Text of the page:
Around the world, IYF has seen the many specific ways Passport to Success® (PTS) life skills training can alter the day-to-day lives and career paths of participants. I live and work in Kazakhstan, and I recently spoke with two young women from the first class of PTS graduates here under the Chevron-funded Zangar initiative. Nurgul and Gulfiya attend different colleges and are following individual paths, but both students have seen similar positive results from having participated in PTS:

  1. They are more confident and decisive, and other skills they learned continue to benefit them. Before enrolling in PTS, 21-year-old Gulfiya won a business idea competition, but she was hesitant about whether it would work out. However, PTS helped Gulfiya gain the confidence to execute her idea and set up a small salon space, where she now runs her small business doing nails and hair. "After training, I make plans every day like we did during our PTS class," says Gulfiya. "I've learned how to set a goal and achieve it. Every evening I sit down and review what I have done and I need to do the next day." Similarly, 18-year-old Nurgul says she decided to step outside of her comfort zone. She enrolled in her college's talent show, which she won, and then a regional one, where she again came in first place.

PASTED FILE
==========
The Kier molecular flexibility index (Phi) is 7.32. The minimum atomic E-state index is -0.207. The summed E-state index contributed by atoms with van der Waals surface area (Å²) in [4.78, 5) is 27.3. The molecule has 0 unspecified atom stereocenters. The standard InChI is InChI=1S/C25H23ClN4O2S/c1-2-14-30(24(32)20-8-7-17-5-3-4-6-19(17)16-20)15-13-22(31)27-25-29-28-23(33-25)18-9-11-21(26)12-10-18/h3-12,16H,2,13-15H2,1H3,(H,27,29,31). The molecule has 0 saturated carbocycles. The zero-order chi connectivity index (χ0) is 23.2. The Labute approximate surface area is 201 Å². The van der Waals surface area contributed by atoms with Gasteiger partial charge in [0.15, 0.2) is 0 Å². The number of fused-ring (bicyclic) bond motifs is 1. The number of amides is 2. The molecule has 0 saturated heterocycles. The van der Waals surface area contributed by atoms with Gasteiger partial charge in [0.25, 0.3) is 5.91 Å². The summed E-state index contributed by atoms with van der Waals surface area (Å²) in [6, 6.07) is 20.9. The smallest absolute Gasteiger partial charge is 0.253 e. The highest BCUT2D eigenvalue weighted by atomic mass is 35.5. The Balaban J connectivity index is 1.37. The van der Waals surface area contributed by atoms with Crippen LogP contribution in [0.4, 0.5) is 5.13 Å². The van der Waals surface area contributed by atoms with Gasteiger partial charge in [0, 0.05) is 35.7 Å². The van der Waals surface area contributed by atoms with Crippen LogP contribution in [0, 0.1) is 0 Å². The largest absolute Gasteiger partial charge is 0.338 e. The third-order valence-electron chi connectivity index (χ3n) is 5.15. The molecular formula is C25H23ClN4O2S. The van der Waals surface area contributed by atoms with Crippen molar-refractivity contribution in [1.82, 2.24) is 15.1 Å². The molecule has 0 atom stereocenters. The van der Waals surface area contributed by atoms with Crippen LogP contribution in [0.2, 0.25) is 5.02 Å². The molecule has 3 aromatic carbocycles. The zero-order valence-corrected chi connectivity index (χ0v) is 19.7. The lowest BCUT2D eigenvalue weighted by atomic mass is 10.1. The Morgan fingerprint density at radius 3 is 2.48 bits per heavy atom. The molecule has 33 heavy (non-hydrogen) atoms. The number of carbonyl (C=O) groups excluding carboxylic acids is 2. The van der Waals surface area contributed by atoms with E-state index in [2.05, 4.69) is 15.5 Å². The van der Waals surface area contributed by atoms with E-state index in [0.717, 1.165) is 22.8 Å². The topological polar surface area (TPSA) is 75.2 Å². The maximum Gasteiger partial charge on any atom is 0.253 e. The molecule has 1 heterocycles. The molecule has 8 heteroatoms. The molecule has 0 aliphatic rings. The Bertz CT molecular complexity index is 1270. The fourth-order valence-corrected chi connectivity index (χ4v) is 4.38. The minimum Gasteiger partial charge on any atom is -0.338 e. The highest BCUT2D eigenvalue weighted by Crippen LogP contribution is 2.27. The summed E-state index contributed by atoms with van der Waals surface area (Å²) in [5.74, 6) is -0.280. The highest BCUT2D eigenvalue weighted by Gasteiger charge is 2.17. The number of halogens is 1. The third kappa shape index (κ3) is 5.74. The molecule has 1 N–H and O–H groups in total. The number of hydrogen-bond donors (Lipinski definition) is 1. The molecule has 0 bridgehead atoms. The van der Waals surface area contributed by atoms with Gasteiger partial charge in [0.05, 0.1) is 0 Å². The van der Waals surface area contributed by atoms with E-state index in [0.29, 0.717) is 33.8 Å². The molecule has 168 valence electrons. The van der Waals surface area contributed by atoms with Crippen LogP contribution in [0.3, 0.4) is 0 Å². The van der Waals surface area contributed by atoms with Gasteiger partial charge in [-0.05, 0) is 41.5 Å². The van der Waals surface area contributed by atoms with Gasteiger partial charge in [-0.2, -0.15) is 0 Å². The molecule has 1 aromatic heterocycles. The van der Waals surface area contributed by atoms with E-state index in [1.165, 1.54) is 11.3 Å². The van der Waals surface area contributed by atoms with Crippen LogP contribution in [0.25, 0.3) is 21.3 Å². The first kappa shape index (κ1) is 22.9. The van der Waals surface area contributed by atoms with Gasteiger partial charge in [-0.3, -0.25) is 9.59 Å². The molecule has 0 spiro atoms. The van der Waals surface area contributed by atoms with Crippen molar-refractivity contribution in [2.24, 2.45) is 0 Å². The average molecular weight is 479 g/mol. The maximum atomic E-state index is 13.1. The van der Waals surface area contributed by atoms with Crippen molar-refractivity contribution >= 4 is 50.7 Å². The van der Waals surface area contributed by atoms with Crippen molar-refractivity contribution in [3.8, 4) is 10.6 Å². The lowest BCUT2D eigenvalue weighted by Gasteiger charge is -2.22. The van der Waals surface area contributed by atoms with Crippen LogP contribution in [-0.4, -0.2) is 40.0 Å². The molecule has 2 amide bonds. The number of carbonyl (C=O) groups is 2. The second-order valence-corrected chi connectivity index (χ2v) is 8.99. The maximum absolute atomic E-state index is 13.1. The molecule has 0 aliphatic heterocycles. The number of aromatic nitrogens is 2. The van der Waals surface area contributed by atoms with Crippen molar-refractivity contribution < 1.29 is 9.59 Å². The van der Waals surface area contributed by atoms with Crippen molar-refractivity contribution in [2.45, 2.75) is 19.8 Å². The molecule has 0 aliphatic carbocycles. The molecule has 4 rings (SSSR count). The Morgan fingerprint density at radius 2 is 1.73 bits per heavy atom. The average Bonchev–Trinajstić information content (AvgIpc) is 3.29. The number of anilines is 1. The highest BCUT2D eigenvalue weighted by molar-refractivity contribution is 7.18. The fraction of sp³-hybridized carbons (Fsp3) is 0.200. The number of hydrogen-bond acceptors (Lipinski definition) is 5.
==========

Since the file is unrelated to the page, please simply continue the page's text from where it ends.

2. They have decided to invest in lifelong learning. Both young women have become interested in other trainings and personal growth. "By participating in PTS, I realized I should never stop focusing on self-development," says Nurgul, who has since enrolled in several other trainings. Gulfiya started participating in local business trainings and joined her college's Enactus team. It promotes entrepreneurial action among students, primarily through national social business start-up competitions. Gulfiya says most of her team members are PTS graduates, including the team's captain, and they are preparing for the country-wide competition in May of 2017.
  3. They have become more aware of community needs and have started volunteering. PTS in Kazakhstan includes a service learning component that has inspired continued action in Nurgul and Gulfiya. Now, Nurgul leads the volunteer corps at her college, a role in which she organizes volunteer-led events to meet community needs. For example, she recently led a team of students in helping with housekeeping for nearly 50 local veterans. Gulfiya is preparing to volunteer at Astana Expo 2017, the first world's fair to be held in Central Asia. "After PTS I've become more aware of community needs, and I feel happy that by doing my favorite job I'm also doing good deeds for those around me," she says.
  4. They are more entrepreneurial. Nurgul has become involved with an Instagram-based video production business that has almost 26,000 followers, and she now aspires to own her own company in the hospitality industry. Gulfiya, who operates her small nail and hair salon on the Atyrau University campus, plans to expand her business and do so in a way that benefits her community. "When I open a bigger salon, I would start with discounts for students and elderly people so my services are more affordable to everyone," she says.

With Gulfiya and Nurgul, we see PTS training as a vital step in these young people's personal and professional development. I look forward to seeing how PTS shapes the future for even more classes of graduates.

Meirgul Alpysbayeva is Program Manager, Kazakhstan.